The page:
The Three Principal Aspects of the Path
with Khensur Rinpoche Lobsang Delek
We are extremely fortunate to host the renowned Khensur Rinpoche Jetsun Lobsang Delek for teachings. His Holiness the Dalai Lama has given Khensur Rinpoche many leadership roles over the years:
- In 2002, he was appointed Lama Oze (the highest position except Abbot) at Gyumey Tantric Monastery, and later became Abbot in 2005.
- In 2011, he was appointed Abbot of Sed-Gud Monastic Institute of Buddhist Studies – Salugra (West Bengal).
- He was enthroned to the seat of Abbot of Sera Jey Monastery in 2012.
Khensur Rinpoche is one of the foremost teachers of the “Five Major Texts” at Sera Jey and one of the last living masters educated at Sera Jey Monastery in Tibet. As a Buddhist scholar and teacher, and as former abbot, Khensur Rinpoche has traveled far and wide to teach and guide people on the Buddhist path. He is revered for his vast knowledge of the Sutras, his years of practice, his simple demeanor and warm personality.
Rinpoche will be teaching on Lama Tsongkhapa’s famous text, Three Principal Aspects of the Path. He described the three principal aspects of the path as renunciation, bodhicitta, and wisdom. These may seem like lofty topics reserved for philosophers and scholars. But when we rephrase these terms, it is evident that they are the heart essence of a delightful and tranquil life:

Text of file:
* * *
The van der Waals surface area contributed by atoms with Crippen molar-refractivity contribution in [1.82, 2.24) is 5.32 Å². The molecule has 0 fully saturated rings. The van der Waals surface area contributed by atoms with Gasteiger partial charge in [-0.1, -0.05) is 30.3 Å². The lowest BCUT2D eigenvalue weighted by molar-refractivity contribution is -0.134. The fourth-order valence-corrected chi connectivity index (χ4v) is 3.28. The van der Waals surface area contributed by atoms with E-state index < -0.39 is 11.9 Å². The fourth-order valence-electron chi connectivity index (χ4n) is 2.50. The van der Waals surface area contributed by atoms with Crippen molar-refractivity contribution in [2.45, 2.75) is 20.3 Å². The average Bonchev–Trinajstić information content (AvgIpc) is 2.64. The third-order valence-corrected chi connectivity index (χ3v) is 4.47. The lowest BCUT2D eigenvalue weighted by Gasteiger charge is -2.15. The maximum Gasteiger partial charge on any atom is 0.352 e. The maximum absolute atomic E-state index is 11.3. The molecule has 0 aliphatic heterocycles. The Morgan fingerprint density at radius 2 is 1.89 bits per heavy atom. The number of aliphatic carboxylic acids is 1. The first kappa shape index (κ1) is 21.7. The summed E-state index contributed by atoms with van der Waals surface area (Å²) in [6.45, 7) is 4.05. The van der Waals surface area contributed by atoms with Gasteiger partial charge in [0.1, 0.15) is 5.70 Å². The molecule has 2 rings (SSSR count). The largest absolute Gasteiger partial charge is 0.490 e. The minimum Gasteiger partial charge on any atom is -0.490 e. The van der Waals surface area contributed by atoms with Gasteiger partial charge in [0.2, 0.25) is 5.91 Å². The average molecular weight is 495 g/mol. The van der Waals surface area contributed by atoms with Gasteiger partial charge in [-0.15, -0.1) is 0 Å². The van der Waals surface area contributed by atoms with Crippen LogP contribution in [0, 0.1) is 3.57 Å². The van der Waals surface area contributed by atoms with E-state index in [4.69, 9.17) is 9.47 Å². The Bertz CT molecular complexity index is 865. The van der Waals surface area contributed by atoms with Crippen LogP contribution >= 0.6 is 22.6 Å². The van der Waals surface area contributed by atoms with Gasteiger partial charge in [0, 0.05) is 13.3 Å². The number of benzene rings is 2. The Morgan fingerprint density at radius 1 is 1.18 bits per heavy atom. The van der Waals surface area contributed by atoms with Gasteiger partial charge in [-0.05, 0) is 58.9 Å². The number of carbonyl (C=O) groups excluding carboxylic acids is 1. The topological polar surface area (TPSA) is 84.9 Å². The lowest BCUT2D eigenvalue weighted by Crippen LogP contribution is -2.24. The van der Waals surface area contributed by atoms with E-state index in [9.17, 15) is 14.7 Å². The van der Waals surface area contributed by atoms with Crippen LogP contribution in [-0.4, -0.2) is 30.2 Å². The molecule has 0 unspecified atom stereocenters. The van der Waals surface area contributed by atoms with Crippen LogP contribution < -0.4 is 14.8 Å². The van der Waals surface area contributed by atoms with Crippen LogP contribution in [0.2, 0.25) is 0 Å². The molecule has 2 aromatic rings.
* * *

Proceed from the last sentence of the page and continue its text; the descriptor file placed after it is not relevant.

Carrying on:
Renunciation — Moving towards genuine unwavering happiness.
Bodhicitta — Realizing our highest potential, so we can be kind to everyone everywhere.
Wisdom — Curiosity to understand the nature of our reality.
Khensur Rinpoche Lobsang Delek will explain this succinct text that brilliantly presents the entire Buddhist path. We will learn how relevant and practical these teachings are for us, as a guide to living well.
Je Tsongkhapa (1357–1419), was an eloquent philosopher instrumental in the development and flourishing of Buddhism in Tibet.
About the Teacher
His eminence Jetsun Lobsang Palden, the 73rd abbot of Sera Jey Monastic University, was born in 1936. At the age of twelve, he joined Dhargye Monastic School and memorized all traditional monastic scriptures as well as studied basic Buddhist epistemology and other texts.
At the age of seventeen, he joined Sera Jey Monastery and studied all major Buddhist texts. In 1959, he fled to India and continued his studies at Buxar in north India. In 1965, he studied at Central University for Tibetan studies, Varanasi, and received the Acharya degree.
In 2005, he was enthroned as the 73rd abbot of Sera Jey Monastic University and made great contribution to both spiritual and administrative fields. Moreover, he devoted most of his time to give teachings and oral transmissions on Buddhist scriptural resources to scores of pupil monks.